Some families do wonderfully with everyone going off to their separate spaces and having a little time to calm down before coming back calmly.  However, I have seen many small children in particular, who really need you to hold them calmly through their anger or tears or tantrum.  Older children and teenagers may need a cooling off period, but they don’t need an icy stance either.  What children need to hear and see most often is that “I love you.  We will work on this as a team together.”  And, this of course, requires, you to keep your ho-hum  and your warmth as much as possible.

 

I find if I am feeling emotions rise, or feeling as if I should withdraw, that something has triggered me and Continue reading

31 Days to the Inner Rhythm of the Heart: Day Thirteen

 

Our 31 days to the inner rhythm of the heart, the root foundation of a house of peace, is in progress.  In the vein of those who are setting a New Year’s intention with “one word”, I offer the word of today to you: warmthRead on for more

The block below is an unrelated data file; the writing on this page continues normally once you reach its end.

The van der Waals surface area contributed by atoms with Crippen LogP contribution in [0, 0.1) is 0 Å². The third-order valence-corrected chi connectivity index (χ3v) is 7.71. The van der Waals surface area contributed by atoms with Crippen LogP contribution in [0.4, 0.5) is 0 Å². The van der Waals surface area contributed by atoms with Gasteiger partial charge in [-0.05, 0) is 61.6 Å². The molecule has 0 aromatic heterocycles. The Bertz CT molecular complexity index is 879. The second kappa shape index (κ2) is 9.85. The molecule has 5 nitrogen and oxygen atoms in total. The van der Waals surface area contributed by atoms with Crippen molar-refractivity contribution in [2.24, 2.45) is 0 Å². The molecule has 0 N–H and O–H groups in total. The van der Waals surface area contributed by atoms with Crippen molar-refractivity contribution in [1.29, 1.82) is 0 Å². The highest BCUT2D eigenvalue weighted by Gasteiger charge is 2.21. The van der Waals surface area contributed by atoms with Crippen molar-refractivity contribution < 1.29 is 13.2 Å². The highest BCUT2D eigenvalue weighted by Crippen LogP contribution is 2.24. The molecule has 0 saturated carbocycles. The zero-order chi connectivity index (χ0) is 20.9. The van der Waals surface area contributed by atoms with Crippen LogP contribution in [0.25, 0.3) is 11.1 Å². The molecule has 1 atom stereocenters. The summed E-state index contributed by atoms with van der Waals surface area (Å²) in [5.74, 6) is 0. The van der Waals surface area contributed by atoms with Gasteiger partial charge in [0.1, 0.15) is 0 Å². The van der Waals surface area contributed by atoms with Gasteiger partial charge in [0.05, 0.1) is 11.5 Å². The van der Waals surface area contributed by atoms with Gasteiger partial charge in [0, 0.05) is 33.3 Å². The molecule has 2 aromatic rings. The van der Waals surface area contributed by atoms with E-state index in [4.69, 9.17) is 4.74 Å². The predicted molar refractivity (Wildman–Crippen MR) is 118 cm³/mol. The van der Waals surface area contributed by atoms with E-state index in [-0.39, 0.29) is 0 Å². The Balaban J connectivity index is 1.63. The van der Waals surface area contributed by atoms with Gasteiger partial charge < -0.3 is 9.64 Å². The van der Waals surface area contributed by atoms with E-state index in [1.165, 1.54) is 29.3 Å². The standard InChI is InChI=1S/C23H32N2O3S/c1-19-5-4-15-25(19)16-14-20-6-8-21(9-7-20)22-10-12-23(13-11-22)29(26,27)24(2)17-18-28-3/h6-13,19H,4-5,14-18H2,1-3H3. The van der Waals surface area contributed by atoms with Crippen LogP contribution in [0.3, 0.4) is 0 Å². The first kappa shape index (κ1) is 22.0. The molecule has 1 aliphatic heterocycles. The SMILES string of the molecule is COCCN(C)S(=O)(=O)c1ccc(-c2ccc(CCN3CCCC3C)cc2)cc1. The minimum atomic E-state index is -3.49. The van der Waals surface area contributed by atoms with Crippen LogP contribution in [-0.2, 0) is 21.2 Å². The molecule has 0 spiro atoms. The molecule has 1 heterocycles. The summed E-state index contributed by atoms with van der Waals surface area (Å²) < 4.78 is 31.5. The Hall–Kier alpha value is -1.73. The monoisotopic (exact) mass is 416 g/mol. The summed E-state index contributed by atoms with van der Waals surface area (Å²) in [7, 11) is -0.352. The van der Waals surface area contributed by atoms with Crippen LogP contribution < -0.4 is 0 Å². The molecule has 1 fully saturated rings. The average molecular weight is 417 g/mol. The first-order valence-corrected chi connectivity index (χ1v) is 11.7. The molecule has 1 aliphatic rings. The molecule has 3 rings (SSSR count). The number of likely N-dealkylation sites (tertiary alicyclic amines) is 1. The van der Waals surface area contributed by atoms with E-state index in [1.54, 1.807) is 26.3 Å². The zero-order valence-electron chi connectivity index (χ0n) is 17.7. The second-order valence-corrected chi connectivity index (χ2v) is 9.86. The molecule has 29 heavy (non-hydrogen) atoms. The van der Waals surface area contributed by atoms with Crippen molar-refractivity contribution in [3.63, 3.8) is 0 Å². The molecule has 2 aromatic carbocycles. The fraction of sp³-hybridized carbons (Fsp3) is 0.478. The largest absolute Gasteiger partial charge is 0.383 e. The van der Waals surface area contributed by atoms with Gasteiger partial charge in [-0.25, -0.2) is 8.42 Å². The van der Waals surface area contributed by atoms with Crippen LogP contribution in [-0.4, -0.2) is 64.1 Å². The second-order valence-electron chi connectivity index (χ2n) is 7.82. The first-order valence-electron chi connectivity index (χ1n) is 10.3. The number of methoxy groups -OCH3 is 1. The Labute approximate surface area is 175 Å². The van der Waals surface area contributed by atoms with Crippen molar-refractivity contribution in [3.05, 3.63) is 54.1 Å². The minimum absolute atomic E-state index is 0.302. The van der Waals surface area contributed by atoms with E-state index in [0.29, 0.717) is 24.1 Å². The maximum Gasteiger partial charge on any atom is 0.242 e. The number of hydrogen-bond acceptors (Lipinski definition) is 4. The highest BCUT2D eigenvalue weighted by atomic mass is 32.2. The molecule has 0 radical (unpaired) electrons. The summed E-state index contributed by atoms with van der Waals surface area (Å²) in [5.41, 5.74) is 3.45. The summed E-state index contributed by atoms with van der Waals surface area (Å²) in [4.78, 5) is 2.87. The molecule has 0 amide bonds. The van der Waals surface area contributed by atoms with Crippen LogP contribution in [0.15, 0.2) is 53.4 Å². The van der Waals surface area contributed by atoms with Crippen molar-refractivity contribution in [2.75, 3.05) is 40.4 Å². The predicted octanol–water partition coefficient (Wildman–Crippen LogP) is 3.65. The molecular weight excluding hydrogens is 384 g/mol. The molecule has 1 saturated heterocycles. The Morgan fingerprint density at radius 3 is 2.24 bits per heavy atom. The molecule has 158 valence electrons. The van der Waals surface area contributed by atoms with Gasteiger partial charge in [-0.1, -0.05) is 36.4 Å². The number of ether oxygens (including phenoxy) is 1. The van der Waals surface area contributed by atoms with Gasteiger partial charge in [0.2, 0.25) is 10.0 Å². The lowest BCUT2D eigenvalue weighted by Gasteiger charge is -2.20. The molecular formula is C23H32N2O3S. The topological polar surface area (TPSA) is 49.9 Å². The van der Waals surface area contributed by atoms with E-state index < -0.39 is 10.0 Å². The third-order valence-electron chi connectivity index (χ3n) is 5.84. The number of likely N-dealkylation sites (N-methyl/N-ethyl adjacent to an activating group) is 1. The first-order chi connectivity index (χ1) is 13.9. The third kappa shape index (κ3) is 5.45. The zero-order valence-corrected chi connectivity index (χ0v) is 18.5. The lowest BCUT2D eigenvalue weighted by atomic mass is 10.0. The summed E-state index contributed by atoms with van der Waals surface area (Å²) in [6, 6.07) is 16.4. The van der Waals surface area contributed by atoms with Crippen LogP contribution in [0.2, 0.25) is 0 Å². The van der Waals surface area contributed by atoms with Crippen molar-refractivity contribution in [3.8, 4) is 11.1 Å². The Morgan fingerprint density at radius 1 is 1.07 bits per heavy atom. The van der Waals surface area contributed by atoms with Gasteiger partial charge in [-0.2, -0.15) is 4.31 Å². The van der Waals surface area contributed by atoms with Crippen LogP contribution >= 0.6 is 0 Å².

Often in our parenting we can end up feeling almost like a victim.  “Why won’t my child sleep?”  “Why is this so hard?”  “Why does my teenager slam and lock the door to her bedroom?”  “Why is our family so volatile at times?  Why is it so hard for everyone just to be happy?”

 

We act as if we are the victim and reactive to our children’s whims, mood swings; captive to a child’s thoughts of the moment.

 

I offer to you as the antidote to this the thought of warmth.  You are the sun in your home, and your children come toward your warmth and light.  You are calm and steady.  You are the queen of your home.  You love, smile and hug your children and connect with them. 

 

If things are not going well you do not withdraw your warmth but can warmly smile through the crisis of that moment and say, “I love you”, but also keep so calm that things are defused or everyone takes a break and then comes back to work as a team on the problem at hand. 

 

Warmth is one of the most important aspects of being with children. They must feel your warmth, even if you are upset in the moment.  Take a breath, the moment will pass and your warmth will shine through once again. The more you practice this, the better  and easier it will happen.

 

Blessings,
Carrie

31 Days to the Inner Rhythm of the Heart: Day Twelve